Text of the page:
My wife and I drove 7+ hours from Indy to Memphis for two days, one night, and one show. I couldn’t decide whether to open or end this post with the dramatic, life-altering rock show… so I’ll just move chronologically.
We left Indy just after 5a Tuesday morning, arriving in Memphis after noon, by gaining a hour. Once practically there, we realized we’d mapped one hotel and booked another. So, we arrived a bit discouraged that we weren’t walking distance to Beale St, but rather an $8 cab ride. We checked in and left immediately for some Memphis BBQ at Blues City Cafe.
After an amazing lunch, we walked Beale St. to the Rock ‘n’ Soul Museum. We spent a couple hours there bobbing our heads to blues, country, and rock. It was an informative, fun, self-guided tour. After leaving we added an impromptu tour of the Gibson plant, located directly across the street. While a much shorter tour, it was more interesting in my opinion. I mean, you can always read about the history or rock and soul, but seeing how one of the top made guitars are crafted top to bottom, was really something.
From Gibson, we quickly made our way to the Peabody Hotel to see the ducks. We made it early, so we got a great “front row” seat and had a cold beer. While waiting, who walks through the lobby, you ask? Well, none other than Mr. Jack White. My wife and I both get starstruck, so we were elated to say the least. It was a rock appetizer for what was coming that evening. We stayed for the ducks then made our way back to Beale St.
We walked down to the New Daisy Theater for a sneak peek at the crowd and line situation. After deciding we had time for dinner and a couple more drinks we stopped into Rum Boogie Cafe. What’s probably a great place to drink and see a blues band, unfortunately, wasn’t a great place to eat. We had poor service and mediocre food, so we took our beers to-go (which I love) and waited in line with the other anxious fans.
We met a great local couple and the good conversation helped the time pass. Then the doors opened. And it was time. We anxiously stood listening to a talented local band, The Memphis Dolls. The lights went down while Jack and his band took the stage. He opened with Dead Leaves and the Dirty Ground, then went on to rock for about a hour before stripping his guitar and quickly leaving the stage. After much crowd encouragement, they took the stage a second time for the most hard rocking, physically exhausting, extended encore I’ve ever experienced. Jack White continued to blow our minds with White Stripes, Raconteurs, The Dead Weather, and new solo material for a second hour to hour and a half. It was rock experience that can’t be trumped.
From the marathon drive, the tour filled day, and the physically and emotionally draining rock show… we were spent.
Luckily, my wife is incredible, so we woke Wednesday to a second perfectly planned, activity-filled day. We ate a quick breakfast and made our way to the remarkable, St. Jude Children’s Research Hospital for our 10a tour. We proudly donate monthly, through their Partners in Hope program and were humbled to see just how incredibly that money is put to use. Especially after learning about the $1.7 million DAILY operating costs. It’s truly a phenomenal place.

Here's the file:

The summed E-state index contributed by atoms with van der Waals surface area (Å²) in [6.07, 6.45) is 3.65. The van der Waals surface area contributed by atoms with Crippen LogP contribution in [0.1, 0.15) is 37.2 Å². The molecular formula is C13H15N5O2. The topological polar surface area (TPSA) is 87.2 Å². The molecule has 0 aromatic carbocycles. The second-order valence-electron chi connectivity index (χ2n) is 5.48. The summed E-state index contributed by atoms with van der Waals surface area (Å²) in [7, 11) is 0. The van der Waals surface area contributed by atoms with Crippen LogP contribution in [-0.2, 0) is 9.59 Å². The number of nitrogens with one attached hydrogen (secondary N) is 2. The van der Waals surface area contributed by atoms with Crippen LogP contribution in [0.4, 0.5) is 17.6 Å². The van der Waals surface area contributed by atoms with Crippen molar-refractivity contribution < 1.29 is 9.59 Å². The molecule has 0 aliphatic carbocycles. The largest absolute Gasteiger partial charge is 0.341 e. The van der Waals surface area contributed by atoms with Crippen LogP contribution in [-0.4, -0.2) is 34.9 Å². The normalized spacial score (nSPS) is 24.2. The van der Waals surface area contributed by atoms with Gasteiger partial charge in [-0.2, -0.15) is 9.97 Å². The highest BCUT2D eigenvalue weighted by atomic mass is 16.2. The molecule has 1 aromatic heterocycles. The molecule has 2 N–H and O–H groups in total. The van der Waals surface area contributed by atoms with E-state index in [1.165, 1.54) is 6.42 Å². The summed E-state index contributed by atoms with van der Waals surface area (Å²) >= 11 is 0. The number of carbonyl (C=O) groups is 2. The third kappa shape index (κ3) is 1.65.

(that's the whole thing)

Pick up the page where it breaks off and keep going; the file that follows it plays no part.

As our trip’s end was quickly approaching, we spent the afternoon at the National Civil Rights Museum. It’s an impressive collection at an almost overwhelming quantity. So much information, we simply couldn’t have spent enough time there. We were walking distance to our recommended lunch spot, Earnestine and Hazel’s, for mouth-watering burgers. They were so good. I honestly enjoyed the burgers more than the famous, Memphis BBQ.
We were homeward bound, arriving in Indy around 1a. It was a quick trip to say the least, but getting to experience an Earth shaking rock show and an awesome city with incredible sites and food, all with my best friend, made this exhaustive recovery worth it.
Act of Valor is an action-packed, tactical, and distracting thrill ride that should be seen by everyone. What is taken for granted by so many, is painted so well in AoV.
A quick synopsis; An elite team of Navy SEALs (portrayed by active duty SEALs) embark on a covert mission to recover a kidnapped CIA agent and stop a terrorist from smuggling a new breed weapon onto U.S. soil.
The movie excels in places and falters in others. What is most unique about this project is exactly what causes it to struggle. Active duty SEALs, acting.
The script is relatively strong. The story is not only exciting, but engaging as well. There is no shortage of action and you find yourself caring for characters with very little character development and/or screen time. However, you must work for the payoff and earn your enjoyment. The SEALs’ lack of acting ability is much more distracting than I had imagined it to be. As a result, I found myself rolling my eyes at what would otherwise be really powerful storylines. Secondly, the story holds so firm to its realistic approach, that you spend time translating military jargon to keep yourself in the mission. I feel the story could have taken more risks and gotten more complex had directors, Scott Waugh and Mike McCoy simply Hollywooded up the dialogue a bit.
Overall, I really enjoyed Act of Valor and I do think it needs to be seen. I am not sure what AoV’s overall goal is as a movie, but it succeeds in opening your eyes to a side of war that you can otherwise only imagine. It reminds you to be grateful and forces you to feel patriotic.